The 20th century brought many advances in fundamental physics, including the discovery of elementary particles. During this same period, neuroscience provided greater illumination of the brain’s functions. One of the most significant is the identification of individual nerve cells and their connections by Camillo Golgi and Santiago Ramón y Cajal, winners of the Nobel Prize for Medicine in 1906. Another important advance was the introduction of the discontinuity theory, which regards neurons as isolated cells that transmit chemical signals to each other. This understanding allowed neuroscientists to determine the way in which the brain communicates with other parts of itself and the rest of the body.
Some of the results of the first studies of the relationships between function and the different areas of the brain were made using patients injured during the First World War. Later, with the discovery of magnetic imaging to study brain function, researchers were able to turn to non-invasive methods, but there is still much more development needed. With procedures such as magnetic resonance imaging, a neurologist can find out where a signal originates; but the signal is indirect, coming from the more oxygenated areas. A magnetic field of 3 T applied to an area of a square millimetre can show which part of the brain is activated (e.g. by emotions and pain) and reveal the various networks along which the signals travel.
The system is so complex and we are constantly learning new thingsWolf Singer
At the same time, neuroscientists are trying to decode the system and explain how biophysical processes can produce what is experienced in a non-material way – a meta-to-mind kind of riddle – with new entities and the creation of social realities such as sympathy and empathy. This is leading to a new branch of neuroscience, known as social neuroscience.
In other research, colleagues of Singer are studying the effects of meditation on the brain. They found that it creates a huge change in brain activity. It increases synchronization and is in fact a highly active state, which explains why it cannot be achieved by immature brains, such as in small children. Buddhist monks use their attention to focus the “inner eye” on their emotional outlet and so cleanse their platform of consciousness. In 2005 Singer attended the annual meeting for the Society of Neuroscience in Washington, DC, together with the Dalai Lama. Their meeting resulted in discussions about the synchronization of certain brain waves when the mind is highly focused or in a state of meditation.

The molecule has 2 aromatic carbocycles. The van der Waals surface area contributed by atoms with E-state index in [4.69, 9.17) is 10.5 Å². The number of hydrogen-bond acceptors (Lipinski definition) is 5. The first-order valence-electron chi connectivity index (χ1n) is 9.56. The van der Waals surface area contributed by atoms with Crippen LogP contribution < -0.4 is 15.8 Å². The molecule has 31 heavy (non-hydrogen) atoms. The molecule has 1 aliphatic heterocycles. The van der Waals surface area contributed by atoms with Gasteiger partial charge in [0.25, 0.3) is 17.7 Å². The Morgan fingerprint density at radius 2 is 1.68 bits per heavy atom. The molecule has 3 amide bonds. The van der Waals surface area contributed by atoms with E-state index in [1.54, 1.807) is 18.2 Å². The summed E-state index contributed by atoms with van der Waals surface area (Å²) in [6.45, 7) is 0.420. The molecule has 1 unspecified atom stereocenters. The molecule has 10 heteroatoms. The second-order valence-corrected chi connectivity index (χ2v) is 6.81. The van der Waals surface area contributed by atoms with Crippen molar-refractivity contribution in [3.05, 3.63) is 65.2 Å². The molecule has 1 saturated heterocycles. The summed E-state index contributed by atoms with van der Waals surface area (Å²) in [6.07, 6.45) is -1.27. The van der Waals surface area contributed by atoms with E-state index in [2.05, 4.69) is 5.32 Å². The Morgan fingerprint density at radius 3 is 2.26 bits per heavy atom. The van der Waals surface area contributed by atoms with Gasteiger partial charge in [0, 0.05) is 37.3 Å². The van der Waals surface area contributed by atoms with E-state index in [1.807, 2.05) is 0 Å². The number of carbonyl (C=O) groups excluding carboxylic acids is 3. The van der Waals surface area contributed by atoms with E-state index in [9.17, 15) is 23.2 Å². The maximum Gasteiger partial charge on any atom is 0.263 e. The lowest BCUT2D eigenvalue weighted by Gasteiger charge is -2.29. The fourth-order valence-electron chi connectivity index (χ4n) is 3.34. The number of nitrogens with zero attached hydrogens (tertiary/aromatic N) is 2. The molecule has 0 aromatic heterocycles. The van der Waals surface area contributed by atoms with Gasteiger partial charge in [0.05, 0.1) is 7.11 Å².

Singer is also no stranger to controversy. His ideas about how some of the results of brain research could have an impact on legal systems caused a sensation in 2004. His theory that free will is merely an illusion is based on converging evidence from neurobiological investigations in animals and humans. He states that in neurobiology the way in which someone reacts to events is something that he or she could not have done much differently. “In everyday conditions the system is deterministic and you want your system to function reliably. The system is so complex and we are constantly learning new things,” explained Singer. There are many factors that determine how free someone is in their will and thinking. Someone could have false wiring in the part of the brain that deals with moral actions, or perhaps does not store values properly in their brain, or could have a chemical imbalance. All of these biological factors contribute to how someone reacts in a given situation.
Singer feels strongly that the general public should be aware of what scientists are working on and that enlightenment is essential. “Science should be a cultural activity,” he said, adding that in society the people who are considered “cultured” generally are knowledgeable in art, music, languages and literature, but not well versed in mathematics and science.
In 2003 he received the Communicator Prize of the Donors’ Association for the Promotion of Sciences and Humanities and the Deutsche Forschungsgemeinschaft in Germany. Communicating his passion to the young has been a challenging and yet highly rewarding experience. He works to engage society in discussions about the research in his field, providing greater transparency and comprehension. His dedication to improving communication between scientists and schools is evident in the programme that he has initiated: Building Bridges – Bringing Science into Schools. This creates a stronger dialogue between scientists, students and teachers. • For Wolf Singer’s colloquium at CERN, “The brain, an orchestra without conductor”, see indico.cern.ch/conferenceDisplay.py?confId=26835